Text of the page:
Nixon Mission launched: How does it compare with other smartwatches


If you’re looking to pay top dollar for the latest in phone technology, the decisions you have to make are pretty minute. They may just come down to: Do I want iOS or Android? If we’re being honest with ourselves, any high-end phone is going to look like a bit of the future in your pocket, mimicking either Apple or Samsung’s design aesthetics.

With the announcement of Nixon’s Mission—an Android-powered smartwatch tuned specifically for extreme sport weather—the range of choices you have to find a watch to fit your lifestyle has already eclipsed the phone market. Where an iPhone 7 goes appropriately with just about any environment, the smartphone marketplace has diversified its choices so you can pick out a matching device the same way you would a tie or purse—or a pair of sunglasses or snowboard decals.

So what are you looking for in a wrist device? Performance and usability? Fashion-forwardness? Durability? The right price tag? Let’s try to condense the field of next-gen outdoor choices into something manageable.

The aforementioned Nixon Mission slaloms on the market on October 10, and is clearly aiming to carve itself out a space in the activewear device market. Advertised specifically for surf and snow, it comes with an industry-leading guarantee of 10 ATM water resistance—roughly 300 feet below water—and a selection of customizable faces to match the occasion. The façade itself is highly ruggedized with a surgical-grade steel bezel and a Gorilla Glass face (the same as on most Android phones), and looks like it can take a beating, whether it be a from snow-covered tree or a bit of coral.

This bezel comes in 12 different styles and colors, and the soft silicon band comes in 24, presumably to match your environment of choice. The software itself backs up what the appearance advertises, with special platforms to provide up-to-date sport-relevant info on things like recent snowfall, wind direction, and potential wave sizes. Hardware-wise, the Mission is nothing special but perfectly respectable, with decent (but not leading) battery life provided by its 400mAh battery, 512MB of RAM, a Qualcomm Wear 2100 processor, included GPS, and 4GB of storage space. At a reported price tag of $400, expect this watch to be the strongest candidate for anyone looking for a durable, sporty smartwatch.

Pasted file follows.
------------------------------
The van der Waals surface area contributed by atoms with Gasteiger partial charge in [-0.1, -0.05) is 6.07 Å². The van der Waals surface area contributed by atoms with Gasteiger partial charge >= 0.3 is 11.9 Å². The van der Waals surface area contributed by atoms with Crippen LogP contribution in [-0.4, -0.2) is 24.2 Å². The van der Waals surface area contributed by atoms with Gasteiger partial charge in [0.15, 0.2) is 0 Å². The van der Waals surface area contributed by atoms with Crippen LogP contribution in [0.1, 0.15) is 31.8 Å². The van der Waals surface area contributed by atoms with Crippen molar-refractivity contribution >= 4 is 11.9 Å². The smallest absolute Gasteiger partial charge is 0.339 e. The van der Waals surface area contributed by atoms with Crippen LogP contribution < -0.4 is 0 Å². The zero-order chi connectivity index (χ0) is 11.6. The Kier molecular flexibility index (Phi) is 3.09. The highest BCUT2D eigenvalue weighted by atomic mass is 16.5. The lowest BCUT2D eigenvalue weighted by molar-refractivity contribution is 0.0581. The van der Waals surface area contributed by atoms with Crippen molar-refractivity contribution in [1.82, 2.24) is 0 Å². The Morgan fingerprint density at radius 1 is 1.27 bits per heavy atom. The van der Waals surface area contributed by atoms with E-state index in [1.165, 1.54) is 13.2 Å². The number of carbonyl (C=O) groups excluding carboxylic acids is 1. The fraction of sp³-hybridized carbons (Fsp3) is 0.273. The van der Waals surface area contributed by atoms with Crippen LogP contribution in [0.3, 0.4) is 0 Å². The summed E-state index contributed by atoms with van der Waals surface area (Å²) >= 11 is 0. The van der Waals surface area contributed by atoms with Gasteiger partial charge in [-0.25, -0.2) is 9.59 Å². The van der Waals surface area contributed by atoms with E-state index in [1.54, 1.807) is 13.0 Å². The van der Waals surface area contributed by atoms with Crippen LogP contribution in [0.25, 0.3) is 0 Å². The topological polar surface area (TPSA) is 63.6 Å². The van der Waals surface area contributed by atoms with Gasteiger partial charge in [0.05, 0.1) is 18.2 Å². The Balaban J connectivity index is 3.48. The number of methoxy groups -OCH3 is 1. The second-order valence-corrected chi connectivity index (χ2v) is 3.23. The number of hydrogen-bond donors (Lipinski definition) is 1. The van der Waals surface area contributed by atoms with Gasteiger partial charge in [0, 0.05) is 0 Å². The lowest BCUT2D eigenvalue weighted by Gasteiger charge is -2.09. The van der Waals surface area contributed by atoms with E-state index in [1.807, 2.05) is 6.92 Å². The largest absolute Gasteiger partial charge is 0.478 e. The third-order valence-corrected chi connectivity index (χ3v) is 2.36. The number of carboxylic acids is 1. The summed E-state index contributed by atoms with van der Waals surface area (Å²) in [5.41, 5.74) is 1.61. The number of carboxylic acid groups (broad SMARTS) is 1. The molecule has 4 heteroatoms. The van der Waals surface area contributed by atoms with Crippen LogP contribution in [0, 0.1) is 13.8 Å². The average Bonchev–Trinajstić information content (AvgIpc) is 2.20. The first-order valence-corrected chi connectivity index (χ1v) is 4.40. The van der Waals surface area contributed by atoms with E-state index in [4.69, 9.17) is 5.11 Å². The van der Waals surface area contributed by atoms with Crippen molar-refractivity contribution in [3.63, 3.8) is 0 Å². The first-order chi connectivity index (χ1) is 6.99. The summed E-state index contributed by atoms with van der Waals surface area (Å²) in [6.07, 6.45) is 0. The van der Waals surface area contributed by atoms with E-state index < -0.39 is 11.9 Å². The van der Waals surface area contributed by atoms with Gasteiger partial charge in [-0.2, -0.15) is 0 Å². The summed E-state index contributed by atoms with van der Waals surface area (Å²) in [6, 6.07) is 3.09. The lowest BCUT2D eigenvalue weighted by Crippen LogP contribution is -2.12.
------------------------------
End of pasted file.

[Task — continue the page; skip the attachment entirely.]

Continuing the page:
If the Nixon aesthetic isn’t an option for your tastes, the nearest competitors stack up nearly as tall, with varying levels of comparable functionality. For example, the Mission clearly seeks to take the market share previously occupied by the Casio Smart Outdoor WSD-F10, which is tweaked to cater to hiking, fishing, and biking. The Casio, however, lacks built-in GPS—somewhat counterintuitive for a dedicated outdoor watch—and overall it looks a lot less rugged and outdoorsy than the Mission. Additionally, it runs $100 more than the Mission, so this option is rapidly becoming obsolete.

Other sport-centric smartwatches currently available are more fitness-focused, like the Garmin Vivoactive HR and the Moto 360 Sport. Compared to the Mission and even the WSD-F10, however, these will feel more like glorified FitBits. Each features GPS to inform specialized apps for running, swimming, and biking, and in the case of the HR, even golfing. Both offer heartrate monitors to count calories burned, and the software in the HR even analyzes the cadence of your running pattern. The most obvious disadvantage to both these options is the most apparent one as well: they’re both pretty ugly. I said before that any current smart-device will look like a bit of a spaceship on your wrist, but in the case of these two, the spaceship might be very Star Trek. The original series.

Both are a single piece of silicone around the embedded device, which will be highly susceptible to scratches (though maybe that is appropriate for an outdoor watch), and which leave very little to get excited about when you look at the more fashion-forward smartwatch options, like the LG Urbane. Both also sacrifice the quality of their display in favor of battery life, leaving both of them with dim, faded-looking screens—good luck reading them in direct sun. Thus, the saving grace for each is, predictably, the price, which clocks in at $250 for the Vivoactive HR and $300 for the 360 Sport. Consider these options only if you’re in the smartwatch market on a budget, as unlikely as that sounds.


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